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Democrats, Republicans seek to pin Householder scandal on each other

Tyler Buchanan, Ohio Capital Journal

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Former Ohio House Speaker and current state Rep. Larry Householder (R-Glenford)

Larry Householder has gone from the Speaker of the Ohio House of Representatives to the pariah of Ohio politics.

The Republican’s name has appeared in advertisements from both political parties this election season, as the two sides have attempted to pin alleged corruption at the Ohio Statehouse on each other.

Democrats have accused various Republican candidates of being complicit in this corruption, despite some having dubious or little connection to the House Bill 6 scandal which centered on a controversial nuclear bailout package.

Republicans have thrown accusations in the other direction, and have championed one GOP candidate for voting against the nuclear bailout which “eroded Ohioans’ trust” — not mentioning the bill was led and supported by many other Republican legislators.

Standing up to corruption has emerged as a leading theme in this year’s election cycle, as Householder and four other political operatives are facing trial for an alleged $61 million racketeering scheme.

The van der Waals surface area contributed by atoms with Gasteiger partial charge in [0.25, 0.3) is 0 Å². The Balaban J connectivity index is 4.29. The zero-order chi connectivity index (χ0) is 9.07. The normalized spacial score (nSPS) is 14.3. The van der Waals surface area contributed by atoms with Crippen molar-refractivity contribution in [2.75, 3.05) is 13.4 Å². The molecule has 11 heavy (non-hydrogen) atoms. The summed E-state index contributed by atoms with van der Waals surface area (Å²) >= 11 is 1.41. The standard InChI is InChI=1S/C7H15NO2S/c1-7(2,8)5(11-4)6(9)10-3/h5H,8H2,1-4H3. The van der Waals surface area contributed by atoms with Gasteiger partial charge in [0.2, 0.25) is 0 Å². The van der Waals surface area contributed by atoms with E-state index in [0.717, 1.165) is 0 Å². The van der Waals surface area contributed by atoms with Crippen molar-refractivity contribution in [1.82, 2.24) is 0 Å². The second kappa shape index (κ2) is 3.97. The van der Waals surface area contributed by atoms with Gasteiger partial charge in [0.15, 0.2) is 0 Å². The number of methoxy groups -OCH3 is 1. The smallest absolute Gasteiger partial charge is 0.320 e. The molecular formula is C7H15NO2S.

The Democratic and Republican Parties have both sent out mailers and booked digital ads railing against corruption at the Ohio Statehouse. Photo by Tyler Buchanan / Ohio Capital Journal.

This emphasis on anti-corruption is no surprise to Micah Derry, the state director for Americans for Prosperity’s Ohio chapter, which has been steadfast in its opposition to HB 6. Voters’ disgust with political corruption in the wake of Householder’s July arrest has been evident in door-to-door campaigning, Derry said.

“I have never seen so much awareness about a state political issue before,” he said. “And I’ve never seen people respond to campaign messaging around it the same way. There’s a reason why the parties are all trying to capitalize on it.”

Still, Derry added, “no one’s blameless in this. Everyone’s hands are dirty in this whole process.”

AFP of Ohio has endorsed candidates in nine races, including four Republican incumbents who voted against HB 6 last year.

“It takes courage to stand strong against corruption,” reads one mailer from the organization supporting state Rep. Laura Lanese of Grove City.

The Ohio Republican Party offered a similar message to voters in Lanese’s district. One such mailer shows two large hands superimposed to be gripping the Statehouse building.

“Laura Lanese stood up to the good ole boy network and opposed Larry Householder’s bid for Speaker of the House,” the mailer continues. “Now, Householder has been arrested and is facing criminal charges for bribery surrounding HB6 legislation.”